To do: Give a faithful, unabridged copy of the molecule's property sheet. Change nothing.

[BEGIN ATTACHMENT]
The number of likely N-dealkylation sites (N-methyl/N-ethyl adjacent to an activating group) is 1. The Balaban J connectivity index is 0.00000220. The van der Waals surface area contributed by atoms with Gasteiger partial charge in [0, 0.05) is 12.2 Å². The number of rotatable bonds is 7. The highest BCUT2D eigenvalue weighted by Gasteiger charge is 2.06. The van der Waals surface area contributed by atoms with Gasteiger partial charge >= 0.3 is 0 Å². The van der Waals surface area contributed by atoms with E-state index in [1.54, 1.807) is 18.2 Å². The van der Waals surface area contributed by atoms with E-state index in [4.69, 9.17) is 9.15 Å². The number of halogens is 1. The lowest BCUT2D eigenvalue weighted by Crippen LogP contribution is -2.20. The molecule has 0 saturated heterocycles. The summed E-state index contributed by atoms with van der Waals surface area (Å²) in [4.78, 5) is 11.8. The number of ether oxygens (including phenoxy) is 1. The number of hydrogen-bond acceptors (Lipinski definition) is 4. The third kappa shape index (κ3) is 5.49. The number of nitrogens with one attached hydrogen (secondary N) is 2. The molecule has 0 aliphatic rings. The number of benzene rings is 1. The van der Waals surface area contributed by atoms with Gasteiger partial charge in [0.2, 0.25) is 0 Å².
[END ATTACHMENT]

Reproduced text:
The number of likely N-dealkylation sites (N-methyl/N-ethyl adjacent to an activating group) is 1. The Balaban J connectivity index is 0.00000220. The van der Waals surface area contributed by atoms with Gasteiger partial charge in [0, 0.05) is 12.2 Å². The number of rotatable bonds is 7. The highest BCUT2D eigenvalue weighted by Gasteiger charge is 2.06. The van der Waals surface area contributed by atoms with Gasteiger partial charge >= 0.3 is 0 Å². The van der Waals surface area contributed by atoms with E-state index in [1.54, 1.807) is 18.2 Å². The van der Waals surface area contributed by atoms with E-state index in [4.69, 9.17) is 9.15 Å². The number of halogens is 1. The lowest BCUT2D eigenvalue weighted by Crippen LogP contribution is -2.20. The molecule has 0 saturated heterocycles. The summed E-state index contributed by atoms with van der Waals surface area (Å²) in [4.78, 5) is 11.8. The number of ether oxygens (including phenoxy) is 1. The number of hydrogen-bond acceptors (Lipinski definition) is 4. The third kappa shape index (κ3) is 5.49. The number of nitrogens with one attached hydrogen (secondary N) is 2. The molecule has 0 aliphatic rings. The number of benzene rings is 1. The van der Waals surface area contributed by atoms with Gasteiger partial charge in [0.2, 0.25) is 0 Å².